On the evening of November 29, 2007, His Holiness Patriarch Alexy II of Moscow and All Russia, in the presence of a great gathering of Orthodox Christians from throughout Germany, officiated at a moleben and akathist before the Kursk-Root Icon of the Mother of God. The icon was brought from Ireland to Munich and displayed for veneration in the Cathedral of the Holy New Martyrs and Confessors of Russia and Chapel of St Nicholas of the Diocese of Berlin and Germany of the Russian Orthodox Church Outside of Russia. Bishops of the Russian Church Abroad participated in the moleben: His Eminence Archbishop Mark of Berlin and Germany; His Grace Bishop Agapit of Stuttgart; Senior Priest of the Cathedral, Protopriest Nikolai Artemoff; Protopriest Nikolai Zabelich of the Resurrection Parish of the Moscow Patriarchate in Munich; as well as other clergymen and monastics of the Church Abroad and the Moscow Patriarchate, and local priests of the Serbian Orthodox Church.
Your Eminence, Your Grace, Reverend Fathers, Dear Brothers and Sisters!
Today I visit this holy temple, where over a period of ten years prayers of Russian Orthodox Christians living far from Russia have risen to the heavens.
This year was special for all of us, including for me. On May 17, the day of the Ascension of the Lord, together with the Primate of the Russian Orthodox Church Outside of Russia, His Eminence Metropolitan Laurus, I placed my signature under the Act of Canonical Communion. We celebrate divine services together, and consecrated a newly-built church over one of the Russian Golgothas, Butovo Field. I often say while serving Liturgy in this church that this place is both holy and historic: over 300 New Martyrs and Confessors of Russia, already canonized, lie within the ground of Butovo. This is also a tragic place: tens of thousands of innocent people were shot there.
On the first Sunday after the reestablishment of unity within the Church, we celebrated Divine Liturgy together with the bishops and clergymen of the Russian Church Abroad in the main temple of the Russian Church—Uspensky Cathedral in the Moscow Kremlin, sealing thereby the unity which was long and difficult to attain.
This year, the Lord enabled me to visit the Diocese of Korsun. I met there with the people of the countries of Western Europe. These Russians are both descendents of the first waves of the Russian emigration and those who recently found themselves abroad. But they all congregate around Orthodox churches and through them share a living bond with their Homeland and their Church.
In one of the final days of my sojourn in Paris, I performed a pannikhida at the cemetery of Ste-Genevieve-des-Bois, where tens of thousands of Russians who were forced to leave their Homeland in the difficult years of the Revolution and Civil War found their final resting place. They found their second homeland in the countries of Europe: in Yugoslavia, in Bulgaria, in Czechoslovakia, and a great many of them in France. In the 1960's, I was able to visit Ste-Genevieve-des-Bois. This year, once again walking the pathways of the cemetery, I read the names of the people who created Russian history. That day I met with those who are preparing to depart from this world—representatives of the first wave of the Russian emigration, those who are in their nineties and older. They live in an old age home, and despite their age, they preserve within their hearts love for Russia and for the Russian Church.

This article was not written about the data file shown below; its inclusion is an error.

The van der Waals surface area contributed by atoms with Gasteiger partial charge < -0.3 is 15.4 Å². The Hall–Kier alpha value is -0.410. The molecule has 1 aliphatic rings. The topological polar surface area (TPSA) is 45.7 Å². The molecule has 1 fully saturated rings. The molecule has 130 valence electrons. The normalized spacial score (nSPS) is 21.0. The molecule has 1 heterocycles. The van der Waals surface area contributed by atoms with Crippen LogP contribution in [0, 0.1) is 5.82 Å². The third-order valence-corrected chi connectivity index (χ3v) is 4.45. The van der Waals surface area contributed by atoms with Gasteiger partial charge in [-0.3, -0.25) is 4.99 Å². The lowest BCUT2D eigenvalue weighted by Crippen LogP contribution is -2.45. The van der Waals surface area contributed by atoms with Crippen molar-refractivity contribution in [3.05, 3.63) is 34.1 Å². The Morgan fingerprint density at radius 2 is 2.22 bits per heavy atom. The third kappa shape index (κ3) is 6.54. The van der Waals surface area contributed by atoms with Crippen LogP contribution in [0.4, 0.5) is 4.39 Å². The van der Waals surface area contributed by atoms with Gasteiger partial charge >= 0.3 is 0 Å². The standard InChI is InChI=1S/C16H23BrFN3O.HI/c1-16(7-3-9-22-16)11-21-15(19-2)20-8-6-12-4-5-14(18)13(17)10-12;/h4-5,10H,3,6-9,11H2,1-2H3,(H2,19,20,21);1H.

And today I again meet with my compatriots living in the diaspora! I express my heartfelt thanks to Vladyka Mark for his invitation to lead the moleben and akathist before the Miracle-working Kursk-Root Icon of the Most-Holy Mother of God. I express my heartfelt gratitude towards you all, dear brothers and sisters, for our common prayer, which arose from each of our hearts, which attests to our unity, no matter where we might be. Wherever there are Russian people, they always find consolation, support and edification in their beloved Orthodox churches. The Russian Orthodox Church Outside of Russia nourished the Russian people who found themselves beyond the borders of Russia in the times of trouble in the Fatherland. Thanks to the archpastors and pastors of the Russian Church Abroad, they were able to preserve their faith far from their Homeland.
I will cherish in my heart today's prayerful communion as a special gift from God, because it is within such prayerful communion that we find unity and garner strength to continue to bear our earthly cross.
I prayerfully wish you, Vladyka Mark, Vladyka Agapit, Rector of the Munich Cathedral, pastors, all the clergymen and laity God's help in continuing your labors for the benefit of Holy Orthodoxy and our Church.
I would like to give this ancient icon of the Queen of Heaven in blessing to the entire parish, to those who gather here in prayer and find spiritual peace here, in prayerful memory of today's joint service.
A few years ago, when I underwent a cardiological examination here in Germany, you, Vladyka, told me that had you known, you would have brought the Miracle-working Icon of the Most-Holy Mother of God. And now, a few years later, the Lord has allowed me to venerate this great holy icon of Russia Abroad and lift up my prayers before it, that through Her prayerful intercession, the Queen of Heaven would preserve us both in the Fatherland and abroad.
I wish for all of you that the words we sing in prayer: "Behold, I am with you all days," be preserved in your hearts, and that you feel that we are not orphans on earth, but that the Heavenly Mother is always with us. She supports, bolsters and grants strength and courage to all who come to her for her intercession, who is worthy of her prayer for all of us.
I thank you for our prayers together!